Core i9 13900K DDR5 7200 MHz (+memory scaling) review

Memory (DDR4/DDR5) and Storage (SSD/NVMe) 364 Page 2 of 16 Published by

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Product Showcase

Product Showcase



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It's as basic as that — so you know what to look for in the stores, and then we move on to everything else. We now see a pair of black PCBs with black heat spreaders and wing-shaped tops, which TEAM has used for quite some time. TEAM chooses pinstriping near the bottom to define the shapes, leaving the inset areas at the top alone but with DDR5 RGB on one side and Delta on the other. The T-Force name and logo are prominently displayed in the centre of these hairline-finished spreaders, and the thick light diffuser on top completes an appealing kit for review.


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Here we have the DIMMs after unpacking. These are 32 GB (2x16GB) 7200 MHz DIMMs in a kit; cool that on the flip side of both sticks, the pinstriping is visible at the bottom, but the rest of the top half is left blank to accommodate product stickers. The model number of the stick, not the kit, is shown on the left side of the sticker, along with the density, rank, timings, and voltage. The serial numbers are located beneath the bar code, and to the right is a warning that removing these will void the warranty.t the PCB is black as most motherboards also have a black PCB these days. Intel XMP version 2.0 is, of course, supported.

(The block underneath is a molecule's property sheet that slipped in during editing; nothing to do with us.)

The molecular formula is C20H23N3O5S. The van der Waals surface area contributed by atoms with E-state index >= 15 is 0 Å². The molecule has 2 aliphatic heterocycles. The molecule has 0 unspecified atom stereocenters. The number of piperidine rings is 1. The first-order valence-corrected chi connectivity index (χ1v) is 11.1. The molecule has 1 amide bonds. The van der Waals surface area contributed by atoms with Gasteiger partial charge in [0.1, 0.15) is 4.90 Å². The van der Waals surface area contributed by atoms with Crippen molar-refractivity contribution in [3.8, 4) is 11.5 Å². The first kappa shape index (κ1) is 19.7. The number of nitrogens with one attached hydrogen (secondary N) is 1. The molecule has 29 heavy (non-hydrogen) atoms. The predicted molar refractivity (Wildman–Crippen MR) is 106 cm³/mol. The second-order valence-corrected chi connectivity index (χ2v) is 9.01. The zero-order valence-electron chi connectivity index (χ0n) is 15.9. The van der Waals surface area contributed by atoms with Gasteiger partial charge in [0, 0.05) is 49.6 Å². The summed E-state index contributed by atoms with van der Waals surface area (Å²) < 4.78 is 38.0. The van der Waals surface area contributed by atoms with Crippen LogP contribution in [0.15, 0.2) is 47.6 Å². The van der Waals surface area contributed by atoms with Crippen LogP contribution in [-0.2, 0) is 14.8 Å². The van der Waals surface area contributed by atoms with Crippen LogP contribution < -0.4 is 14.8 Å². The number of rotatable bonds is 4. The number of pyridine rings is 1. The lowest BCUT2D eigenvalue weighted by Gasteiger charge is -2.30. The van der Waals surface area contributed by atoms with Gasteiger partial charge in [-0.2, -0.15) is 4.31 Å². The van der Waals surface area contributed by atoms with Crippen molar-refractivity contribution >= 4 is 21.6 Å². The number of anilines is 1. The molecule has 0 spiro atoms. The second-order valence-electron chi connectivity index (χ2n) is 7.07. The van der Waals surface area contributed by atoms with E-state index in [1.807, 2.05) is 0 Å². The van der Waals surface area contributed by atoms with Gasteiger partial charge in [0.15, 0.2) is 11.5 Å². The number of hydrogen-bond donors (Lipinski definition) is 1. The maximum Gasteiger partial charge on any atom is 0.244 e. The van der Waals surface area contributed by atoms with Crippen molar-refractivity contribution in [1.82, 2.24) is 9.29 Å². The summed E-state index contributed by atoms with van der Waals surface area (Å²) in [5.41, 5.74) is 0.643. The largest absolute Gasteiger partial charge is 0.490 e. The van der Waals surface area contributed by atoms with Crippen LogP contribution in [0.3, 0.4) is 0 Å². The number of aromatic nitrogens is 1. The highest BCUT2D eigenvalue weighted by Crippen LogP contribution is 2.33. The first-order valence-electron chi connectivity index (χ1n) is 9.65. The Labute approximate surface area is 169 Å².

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As you might have noticed from that sticker, this kit can manage latencies of CL34-42-42-84 at 1.40 Volts, and that fast latency for this type of memory (DDR5) is alright. For optimal stability, we do recommend you stick to the manufacturer's suggested settings at default SPD or that preconfigured XMP profile.


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The diffusers are angled to resemble the heat spreaders. We appreciate the extra care taken to shape it while also allowing for much more diffuser to show than is typical of RAM. TEAM prints the series name T-Force with black paint onto the right end, which will be at the top when installed on a motherboard, as an added show of the name.


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We recommend 8GB as a bare minimum in a PC these days, 16GB for a little extra in your spicy gaming rig, 32GB for those who use memory-intensive applications / perform memory-intensive transcoding and/or content creation, and 64GB for those who have specific workloads. Starting with DDR5 the trend is shifting to 32GB for high-end and enthusiast-class PCs though.


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The T-Force Delta RGB's RGB lighting appears subdued under the photo booth's bright lights, but in a darker room, it shines brighter than any other light on our test rig. Without adjusting any sync software, the RGB will display with a shifting colour pattern from top to bottom. You can also notice how this RAM stands out on the background of solid black, as was our intention.

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